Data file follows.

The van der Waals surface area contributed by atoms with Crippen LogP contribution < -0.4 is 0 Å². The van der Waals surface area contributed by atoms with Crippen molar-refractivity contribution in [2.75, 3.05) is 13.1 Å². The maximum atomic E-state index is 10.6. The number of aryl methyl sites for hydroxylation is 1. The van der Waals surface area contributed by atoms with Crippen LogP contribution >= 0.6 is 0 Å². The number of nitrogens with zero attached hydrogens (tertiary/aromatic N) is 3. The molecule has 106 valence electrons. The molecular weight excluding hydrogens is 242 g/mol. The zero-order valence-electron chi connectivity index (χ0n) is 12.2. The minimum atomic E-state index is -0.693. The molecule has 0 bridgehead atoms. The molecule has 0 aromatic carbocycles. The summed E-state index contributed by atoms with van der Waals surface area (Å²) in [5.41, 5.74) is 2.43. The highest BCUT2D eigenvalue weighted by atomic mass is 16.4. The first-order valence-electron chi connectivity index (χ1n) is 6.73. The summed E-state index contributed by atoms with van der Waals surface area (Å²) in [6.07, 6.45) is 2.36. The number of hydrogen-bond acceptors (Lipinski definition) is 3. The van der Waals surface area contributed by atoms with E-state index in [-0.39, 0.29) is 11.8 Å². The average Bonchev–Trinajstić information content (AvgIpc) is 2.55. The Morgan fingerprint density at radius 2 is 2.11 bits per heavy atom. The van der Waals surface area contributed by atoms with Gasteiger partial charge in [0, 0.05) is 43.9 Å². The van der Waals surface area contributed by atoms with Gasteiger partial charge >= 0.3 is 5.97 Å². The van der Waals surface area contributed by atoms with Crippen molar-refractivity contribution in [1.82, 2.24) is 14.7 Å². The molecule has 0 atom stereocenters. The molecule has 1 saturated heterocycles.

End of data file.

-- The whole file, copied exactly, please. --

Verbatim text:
The van der Waals surface area contributed by atoms with Crippen LogP contribution < -0.4 is 0 Å². The van der Waals surface area contributed by atoms with Crippen molar-refractivity contribution in [2.75, 3.05) is 13.1 Å². The maximum atomic E-state index is 10.6. The number of aryl methyl sites for hydroxylation is 1. The van der Waals surface area contributed by atoms with Crippen LogP contribution >= 0.6 is 0 Å². The number of nitrogens with zero attached hydrogens (tertiary/aromatic N) is 3. The molecule has 106 valence electrons. The molecular weight excluding hydrogens is 242 g/mol. The zero-order valence-electron chi connectivity index (χ0n) is 12.2. The minimum atomic E-state index is -0.693. The molecule has 0 bridgehead atoms. The molecule has 0 aromatic carbocycles. The summed E-state index contributed by atoms with van der Waals surface area (Å²) in [5.41, 5.74) is 2.43. The highest BCUT2D eigenvalue weighted by atomic mass is 16.4. The first-order valence-electron chi connectivity index (χ1n) is 6.73. The summed E-state index contributed by atoms with van der Waals surface area (Å²) in [6.07, 6.45) is 2.36. The number of hydrogen-bond acceptors (Lipinski definition) is 3. The van der Waals surface area contributed by atoms with E-state index in [-0.39, 0.29) is 11.8 Å². The average Bonchev–Trinajstić information content (AvgIpc) is 2.55. The Morgan fingerprint density at radius 2 is 2.11 bits per heavy atom. The van der Waals surface area contributed by atoms with Gasteiger partial charge in [0, 0.05) is 43.9 Å². The van der Waals surface area contributed by atoms with Gasteiger partial charge >= 0.3 is 5.97 Å². The van der Waals surface area contributed by atoms with Crippen molar-refractivity contribution in [1.82, 2.24) is 14.7 Å². The molecule has 0 atom stereocenters. The molecule has 1 saturated heterocycles.